Try This, For Faster and Safer Internet

Category: Security

On occasion, I have recommended using alternative DNS as a means to a faster and more reliable Web browsing experience. But faster Web surfing isn't the only benefit of switching your DNS servers. I know it sounds geeky, but I'll explain it all in plain English and show you how to make Internet usage both faster and safer, for both adults and curious kids. Read on...

Speed and Safety

Let's start by de-geekifying the DNS acronym. DNS stands for "Domain Name Service" and it's a service normally provided by your Internet Service Provider (ISP). Here's why it's necessary... Humans refer to websites by their common "dot com" names, but the computers that run things on the Internet know them only by numbers known as IP (internet protocol) addresses. When you tell your browser you want to visit a certain website, it must connect to a DNS server to translate that website name into an IP address.

Normally, that DNS server is operated by your ISP, but there's no technical reason why that must be so. Alternate DNS services can be used to speed up web surfing, provide an additional layer of security, correct typos, or assign shortcuts to commonly-typed website names. Here are some free alternative DNS services you can try.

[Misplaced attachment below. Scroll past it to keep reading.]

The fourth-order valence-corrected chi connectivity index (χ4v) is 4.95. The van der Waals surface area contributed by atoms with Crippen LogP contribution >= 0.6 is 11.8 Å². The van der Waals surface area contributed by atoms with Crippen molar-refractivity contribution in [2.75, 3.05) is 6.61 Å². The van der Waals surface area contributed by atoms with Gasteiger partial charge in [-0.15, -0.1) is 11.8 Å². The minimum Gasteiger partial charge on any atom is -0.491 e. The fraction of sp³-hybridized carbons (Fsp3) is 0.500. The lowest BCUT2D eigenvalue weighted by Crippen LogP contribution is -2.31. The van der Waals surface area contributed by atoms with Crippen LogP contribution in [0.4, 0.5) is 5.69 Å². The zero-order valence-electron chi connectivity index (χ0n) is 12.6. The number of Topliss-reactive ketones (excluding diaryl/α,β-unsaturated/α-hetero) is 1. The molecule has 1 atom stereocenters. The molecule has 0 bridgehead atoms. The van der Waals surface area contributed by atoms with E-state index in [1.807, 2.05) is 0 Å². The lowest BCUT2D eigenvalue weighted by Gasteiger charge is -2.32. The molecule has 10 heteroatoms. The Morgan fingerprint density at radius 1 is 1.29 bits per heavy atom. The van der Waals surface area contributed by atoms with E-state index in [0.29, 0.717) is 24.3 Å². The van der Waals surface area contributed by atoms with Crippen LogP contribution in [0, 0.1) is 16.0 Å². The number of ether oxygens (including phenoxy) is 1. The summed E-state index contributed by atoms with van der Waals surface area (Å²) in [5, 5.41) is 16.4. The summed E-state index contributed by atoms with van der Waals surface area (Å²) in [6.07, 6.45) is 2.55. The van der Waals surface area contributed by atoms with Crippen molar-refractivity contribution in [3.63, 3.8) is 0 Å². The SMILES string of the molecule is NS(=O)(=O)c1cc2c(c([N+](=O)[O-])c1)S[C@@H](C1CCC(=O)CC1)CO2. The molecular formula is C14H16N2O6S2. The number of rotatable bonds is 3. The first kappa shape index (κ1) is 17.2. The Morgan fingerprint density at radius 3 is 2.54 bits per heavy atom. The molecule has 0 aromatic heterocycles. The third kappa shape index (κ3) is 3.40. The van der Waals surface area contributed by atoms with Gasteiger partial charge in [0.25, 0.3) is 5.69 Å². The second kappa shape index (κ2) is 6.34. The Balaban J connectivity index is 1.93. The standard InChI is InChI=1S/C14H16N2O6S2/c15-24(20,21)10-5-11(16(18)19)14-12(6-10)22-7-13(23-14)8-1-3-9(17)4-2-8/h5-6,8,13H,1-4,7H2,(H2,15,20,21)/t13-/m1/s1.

OpenDNS Home is one such service, used by over 30 million people at Fortune 50 companies, small businesses, schools, and homes. The free service doesn't require you to sign up for anything, or install any software. By twiddling a few numbers in your router's setup screens, you can speed up web surfing. But you can also filter out malware, phishing sites, botnets, If you also want to filter out adult content, use the OpenDNS Family Shield instead. It works exactly the same as the OpenDNS Home service, but is preconfigured to block sites that may not be appropriate for younger users.